I was the offspring of mommy jeans and a boyfriend card;
I adored my Grannypanties, and lived for meggings and a biketard.
When I was sad, I got Dolman sleeves;
my shrug shrunk, sometimes even my top would trapeze.
Eventually I went double breasted and found a sweet heart neck,
despite some serious high-water jeans neglect.
I mean, I knew it was only an illusion bodice
in college, I got the whole pencil point, clutched a codpiece
and got a job, munching a baguette bag, pure messenger geek.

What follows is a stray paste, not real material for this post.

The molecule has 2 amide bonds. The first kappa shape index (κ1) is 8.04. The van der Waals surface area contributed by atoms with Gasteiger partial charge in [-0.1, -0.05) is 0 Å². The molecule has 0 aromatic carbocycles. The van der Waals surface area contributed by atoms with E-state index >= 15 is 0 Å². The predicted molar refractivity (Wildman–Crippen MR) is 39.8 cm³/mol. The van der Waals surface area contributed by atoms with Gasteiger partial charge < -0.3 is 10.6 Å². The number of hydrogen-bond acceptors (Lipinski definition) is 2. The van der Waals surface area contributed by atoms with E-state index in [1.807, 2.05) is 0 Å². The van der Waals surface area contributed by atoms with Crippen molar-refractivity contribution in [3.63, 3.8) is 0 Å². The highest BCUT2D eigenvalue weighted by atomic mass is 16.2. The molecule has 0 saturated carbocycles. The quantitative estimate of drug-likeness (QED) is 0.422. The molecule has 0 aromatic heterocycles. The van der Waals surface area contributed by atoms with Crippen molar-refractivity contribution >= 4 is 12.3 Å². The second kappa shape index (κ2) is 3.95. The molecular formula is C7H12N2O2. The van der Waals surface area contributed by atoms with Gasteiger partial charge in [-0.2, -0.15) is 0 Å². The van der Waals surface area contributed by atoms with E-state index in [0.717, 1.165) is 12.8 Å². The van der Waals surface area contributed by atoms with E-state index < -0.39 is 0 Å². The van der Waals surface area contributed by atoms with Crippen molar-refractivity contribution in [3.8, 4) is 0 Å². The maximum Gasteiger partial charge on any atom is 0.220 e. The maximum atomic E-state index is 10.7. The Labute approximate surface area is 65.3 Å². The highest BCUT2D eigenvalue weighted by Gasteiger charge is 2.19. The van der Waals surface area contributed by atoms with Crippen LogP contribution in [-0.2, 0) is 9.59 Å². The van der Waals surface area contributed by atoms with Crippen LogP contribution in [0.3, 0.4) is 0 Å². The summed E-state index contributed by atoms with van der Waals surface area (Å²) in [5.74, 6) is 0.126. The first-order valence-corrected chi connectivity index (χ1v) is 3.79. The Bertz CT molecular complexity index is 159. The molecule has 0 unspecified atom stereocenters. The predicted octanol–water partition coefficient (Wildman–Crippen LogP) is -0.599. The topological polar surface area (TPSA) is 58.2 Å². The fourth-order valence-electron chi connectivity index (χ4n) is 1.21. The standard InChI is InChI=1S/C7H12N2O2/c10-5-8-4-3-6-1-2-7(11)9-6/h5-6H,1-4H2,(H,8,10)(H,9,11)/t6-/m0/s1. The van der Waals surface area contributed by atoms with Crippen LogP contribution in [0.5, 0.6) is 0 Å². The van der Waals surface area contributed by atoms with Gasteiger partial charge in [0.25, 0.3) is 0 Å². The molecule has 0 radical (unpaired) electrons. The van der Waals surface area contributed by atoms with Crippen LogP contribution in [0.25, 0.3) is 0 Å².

And I felt for: the hobo, circling skirt and heroin chic.
They’ll bury me in a coffin dress, ma
when I can no longer reach my shelf bra;
but yet may I haunt in shift and sheath,
the deep discounts of the underneath.
Merridawn Duckler’s poems have appeared in Oregon Times, Mississippi Mud, The Portland Lights anthology, Buddhist Poetry Review and The Pulitzer Remix. Her play in verse is being performed at the Last Frontier Theater Conference in Valdez, Alaska. She’s done spoken word to her TV and once gave a Midtown cabbie directions in Haiku.
© 2013, Merridawn Duckler